Solo: A Star Wars Story Delivers A Refreshing Take


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Joseph Horak, Editor-In-Chief

Solo: A Star Wars Story is the newest entry in the beloved Star Wars franchise and was directed by Ron Howard. Although the movie switched directors throughout its development, Ron Howard gets the credit. The film is centered around an excellent cast of Alden Ehrenreich as Han Solo, Donald Glover as Lando Calrissian, Emilia Clarke as Qi’ra, and Paul Bettany as Dryden Vos.

The plot of the film is somewhat muddy, but in the end it is really about a crew of characters making the legendary Kessel Run we here about in A New Hope. The journey is exciting and fun to see, however there are so many hanging threads by the end that make Solo the least self contained Star Wars movie by far. It is so obvious that Disney is using this movie as the beginning of a new series in the Star Wars universe that it largely confuses the movie as a whole. The audience is shown things that set up events and questions that are never explained or answered by the end of the 135-minute running time.

Although I enjoyed to plot of the film, the film could have benefitted from multiple edits to the script, written by Lawrence and Jonathan Kasdan. Another odd aspect of the script is that there is no real villain in the film. Because the story revolves around crime syndicates, there are many malicious figures throughout, but none of these individuals get enough screen time or real impact on the story to be considered a villain in my mind. The way that Chewbacca, Han Solo, and Lando Calrissian meet for the first time is neat and fun and is one of the better parts of the story.

Moving from the story, the acting is remarkable. Ehrenreich and Glover play off of each other in delightful ways and Bettany’s portrayal of Dryden Vos is exciting. Out of all the villainous characters, Dryden Vos is the most explored. After hearing horror stories about Ehrenreich’s acting and the need for an acting coach, I was nervous about his portrayal of one of the most iconic Star Wars characters. However, Ehrenreich does a good job of showing us a younger and more naïve Han Solo that is hardened throughout his development until we begin to see glimpses of the inevitable charming curmudgeon that the character is in the later films. Lando has never been more exciting or likeable than in this film. Donald Glover is still one of the most talented people in Hollywood and he really shines in this character, although I would’ve enjoyed seeing him more.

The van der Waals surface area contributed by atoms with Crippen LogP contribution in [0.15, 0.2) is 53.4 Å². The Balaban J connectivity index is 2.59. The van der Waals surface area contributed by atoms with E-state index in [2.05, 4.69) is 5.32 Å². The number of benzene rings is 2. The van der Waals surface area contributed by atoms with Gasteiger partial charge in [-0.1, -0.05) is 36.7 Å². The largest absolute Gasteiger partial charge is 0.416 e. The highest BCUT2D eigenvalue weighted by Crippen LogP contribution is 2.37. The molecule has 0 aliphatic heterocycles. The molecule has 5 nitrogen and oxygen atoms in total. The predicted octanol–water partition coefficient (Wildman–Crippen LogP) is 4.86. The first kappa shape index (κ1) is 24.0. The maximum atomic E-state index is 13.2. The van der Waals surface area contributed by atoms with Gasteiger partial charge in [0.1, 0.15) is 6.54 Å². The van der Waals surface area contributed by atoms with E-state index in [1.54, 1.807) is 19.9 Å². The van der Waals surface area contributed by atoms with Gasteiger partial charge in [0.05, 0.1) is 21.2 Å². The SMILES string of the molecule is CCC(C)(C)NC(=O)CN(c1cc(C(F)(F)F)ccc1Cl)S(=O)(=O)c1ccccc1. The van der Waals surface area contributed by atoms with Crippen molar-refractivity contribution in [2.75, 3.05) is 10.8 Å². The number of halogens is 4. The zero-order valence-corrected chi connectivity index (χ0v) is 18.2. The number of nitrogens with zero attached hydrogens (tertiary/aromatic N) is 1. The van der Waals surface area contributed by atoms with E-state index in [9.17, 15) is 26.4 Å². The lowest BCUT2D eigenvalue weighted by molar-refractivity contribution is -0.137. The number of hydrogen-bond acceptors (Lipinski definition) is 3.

Copyright Disney Studios

In addition to great interpretations of new and existing Star Wars characters, is the fresh look of Solo. This movie looks like no other Star Wars movie with excellent robust landscapes and far more colorful and stylized scenes. There is not much to say about the cinematography besides that it is excellent, with the exception of a reliance on the tilted Dutch Angle during one particular sequence.

The score composed by John Powell and series veteran John Williams is fresh in many ways while it still calls back to iconic tracks such as The Imperial March and Duel of the Fates. The only issue that I had with the soundtrack and sound in Solo was that the mixing felt awkward in some sections. Sometimes the music was too quiet and robbed a scene of intensity where in other scenes, the score was overbearing and obnoxious. Although, for most of the movie the score is another great entry in the Star Wars saga.

Overall, Solo was very enjoyable and fun to watch. There are issues with it and the lack of focus is infuriating at times, it is exciting, with great acting, composition, visuals, and writing. Better than the prequels, but not quite as impressive as Rogue One, the only other Star Wars spin off film so far.